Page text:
The state-run Korea Development Bank said Sunday it will thoroughly look into the cost structure of GM Korea Co. this week as it mulls whether to provide fresh loans to the loss-making South Korean unit of General Motors Co.
In a meeting with GM Executive Vice President Barry Engle in Seoul on Friday, KDB Chairman and Chief Executive Lee Dong-gull agreed that the state bank will begin due diligence on GM Korea in a "fair and transparent" manner this week though the Detroit carmaker has yet to submit "very sensitive" data to the Korean lender, a KDB official said over the phone.
But the KDB's claim contradicts a statement by GM, which said most of the necessary documents have already been sent to South Korea to help kick off the due diligence process.
"All the requested materials have been compiled," Engle said in a letter sent to GM Korea President and CEO Kaher Kazem on March 5, three days before his meeting with the KDB chairman.
These photos show KDB Chairman and CEO Lee Dong-gull (L) and GM Executive Vice President Barry Engle. (Yonhap)These photos show KDB Chairman and CEO Lee Dong-gull (L) and GM Executive Vice President Barry Engle. (Yonhap)
This clearly shows how differently the two parties understand the documents requested by the KDB to start the review. When exactly due diligence will begin has not been set.
"All written documents have been sent to the KDB. As for data involving transactions between GM and GM Korea, (GM and the KDB) can discuss such issues during talks," a person with direct knowledge of the matter told Yonhap News Agency by phone.
GM asked the KDB to complete due diligence within a month but the state lender demanded two to three months as it needs to thoroughly review GM Korea's financial status and its parent GM's investment plans in its Korean unit to decide on any fresh loans to it.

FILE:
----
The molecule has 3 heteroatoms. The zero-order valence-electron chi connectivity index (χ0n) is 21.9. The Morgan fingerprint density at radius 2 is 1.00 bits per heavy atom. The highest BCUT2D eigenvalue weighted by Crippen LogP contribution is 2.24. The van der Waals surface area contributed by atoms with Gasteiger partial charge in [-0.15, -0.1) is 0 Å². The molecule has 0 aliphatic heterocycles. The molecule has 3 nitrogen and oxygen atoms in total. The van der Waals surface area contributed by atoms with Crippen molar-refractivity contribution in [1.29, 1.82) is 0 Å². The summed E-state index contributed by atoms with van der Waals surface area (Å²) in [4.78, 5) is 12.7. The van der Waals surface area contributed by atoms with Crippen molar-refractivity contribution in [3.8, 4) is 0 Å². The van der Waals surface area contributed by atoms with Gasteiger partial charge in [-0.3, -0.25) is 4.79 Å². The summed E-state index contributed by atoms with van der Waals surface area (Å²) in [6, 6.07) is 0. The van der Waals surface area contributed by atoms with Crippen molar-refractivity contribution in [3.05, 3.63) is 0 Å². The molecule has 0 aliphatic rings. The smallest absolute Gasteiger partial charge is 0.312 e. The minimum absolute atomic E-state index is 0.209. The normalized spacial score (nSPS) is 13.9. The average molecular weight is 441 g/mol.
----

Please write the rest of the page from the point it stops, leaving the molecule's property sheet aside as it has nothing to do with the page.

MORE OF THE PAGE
After announcing its plan on Feb. 13 to shut one of its four car assembly plants in South Korea by May and decide on the fate of the remaining plants within weeks, GM has been putting pressure on the KDB to participate in efforts to turn GM Korea around by injecting fresh capital.
While demanding support and sacrifice from all stakeholders in GM Korea, Engle said in the statement that GM plans to convert all of the outstanding $2.7 billion worth of debt GM Korea owes to its parent firm and allocate "two important new global product programs with strong export demand around which the company can build a strong business with better margins and more stable production."
He also asked the KDB, as the second-largest shareholder in GM Korea, with a stake of 17 percent, to participate in its $2.8 billion investment plan in the ailing carmaker. But all the proposals are based on financial support from the Korean government, it said. GM owns a 77 percent stake in GM Korea and SAIC Motor Corp. controls six percent.
In response, the KDB made it clear that a new cash injection will be possible only when GM comes up with a "viable" plan to revive and maintain its Korean operations.
If GM fails to submit the sensitive data to the KDB, however, due diligence may not result in any fresh loan from the Korean government, KDB officials said.
PricewaterhouseCoopers will carry out a detailed review on behalf of KDB with an aim to finish the process by the end of April, according to the state bank.
Under the ongoing self-help program, 2,500 workers have applied for a voluntary retirement program offered by GM Korea. The company demanded its 16,000 workers accept a wage freeze and no bonuses for this year.
This week, the company and the union are expected to have talks over the proposed wage terms.
In 2017, GM Korea's sales fell 12 percent on-year to 524,547 vehicles, with its four plants producing 520,000 cars out of a total capacity of 910,000. (Yonhap News)